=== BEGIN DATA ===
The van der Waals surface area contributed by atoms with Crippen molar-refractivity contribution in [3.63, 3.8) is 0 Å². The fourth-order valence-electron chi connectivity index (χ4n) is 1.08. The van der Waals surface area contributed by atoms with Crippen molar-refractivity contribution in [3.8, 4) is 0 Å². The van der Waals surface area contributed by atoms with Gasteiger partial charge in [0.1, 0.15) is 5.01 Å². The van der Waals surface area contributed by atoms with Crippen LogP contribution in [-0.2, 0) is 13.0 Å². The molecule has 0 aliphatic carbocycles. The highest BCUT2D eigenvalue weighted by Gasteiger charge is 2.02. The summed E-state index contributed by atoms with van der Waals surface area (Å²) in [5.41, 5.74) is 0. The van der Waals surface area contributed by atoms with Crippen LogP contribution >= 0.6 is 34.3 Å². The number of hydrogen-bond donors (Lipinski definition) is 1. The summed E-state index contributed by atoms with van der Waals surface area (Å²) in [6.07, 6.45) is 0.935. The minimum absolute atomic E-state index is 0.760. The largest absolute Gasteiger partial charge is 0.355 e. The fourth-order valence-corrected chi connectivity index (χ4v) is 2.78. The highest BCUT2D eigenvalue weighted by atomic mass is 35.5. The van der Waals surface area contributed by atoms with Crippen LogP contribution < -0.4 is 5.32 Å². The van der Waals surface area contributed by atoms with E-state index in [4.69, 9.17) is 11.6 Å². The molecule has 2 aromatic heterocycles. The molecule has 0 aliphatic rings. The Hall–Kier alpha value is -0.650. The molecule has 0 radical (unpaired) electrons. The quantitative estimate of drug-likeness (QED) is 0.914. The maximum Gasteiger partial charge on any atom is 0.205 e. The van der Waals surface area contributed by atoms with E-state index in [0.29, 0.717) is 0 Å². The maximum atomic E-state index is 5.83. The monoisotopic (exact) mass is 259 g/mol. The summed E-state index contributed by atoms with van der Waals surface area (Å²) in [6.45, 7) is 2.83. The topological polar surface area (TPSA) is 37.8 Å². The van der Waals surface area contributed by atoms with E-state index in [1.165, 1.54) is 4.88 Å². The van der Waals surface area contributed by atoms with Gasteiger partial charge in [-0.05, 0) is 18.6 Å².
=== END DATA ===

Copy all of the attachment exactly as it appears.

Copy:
The van der Waals surface area contributed by atoms with Crippen molar-refractivity contribution in [3.63, 3.8) is 0 Å². The fourth-order valence-electron chi connectivity index (χ4n) is 1.08. The van der Waals surface area contributed by atoms with Crippen molar-refractivity contribution in [3.8, 4) is 0 Å². The van der Waals surface area contributed by atoms with Gasteiger partial charge in [0.1, 0.15) is 5.01 Å². The van der Waals surface area contributed by atoms with Crippen LogP contribution in [-0.2, 0) is 13.0 Å². The molecule has 0 aliphatic carbocycles. The highest BCUT2D eigenvalue weighted by Gasteiger charge is 2.02. The summed E-state index contributed by atoms with van der Waals surface area (Å²) in [5.41, 5.74) is 0. The van der Waals surface area contributed by atoms with Crippen LogP contribution >= 0.6 is 34.3 Å². The number of hydrogen-bond donors (Lipinski definition) is 1. The summed E-state index contributed by atoms with van der Waals surface area (Å²) in [6.07, 6.45) is 0.935. The minimum absolute atomic E-state index is 0.760. The largest absolute Gasteiger partial charge is 0.355 e. The fourth-order valence-corrected chi connectivity index (χ4v) is 2.78. The highest BCUT2D eigenvalue weighted by atomic mass is 35.5. The van der Waals surface area contributed by atoms with Crippen LogP contribution < -0.4 is 5.32 Å². The van der Waals surface area contributed by atoms with E-state index in [4.69, 9.17) is 11.6 Å². The molecule has 2 aromatic heterocycles. The molecule has 0 aliphatic rings. The Hall–Kier alpha value is -0.650. The molecule has 0 radical (unpaired) electrons. The quantitative estimate of drug-likeness (QED) is 0.914. The maximum Gasteiger partial charge on any atom is 0.205 e. The van der Waals surface area contributed by atoms with E-state index in [0.29, 0.717) is 0 Å². The maximum atomic E-state index is 5.83. The monoisotopic (exact) mass is 259 g/mol. The summed E-state index contributed by atoms with van der Waals surface area (Å²) in [6.45, 7) is 2.83. The topological polar surface area (TPSA) is 37.8 Å². The van der Waals surface area contributed by atoms with E-state index in [1.165, 1.54) is 4.88 Å². The van der Waals surface area contributed by atoms with Gasteiger partial charge in [-0.05, 0) is 18.6 Å².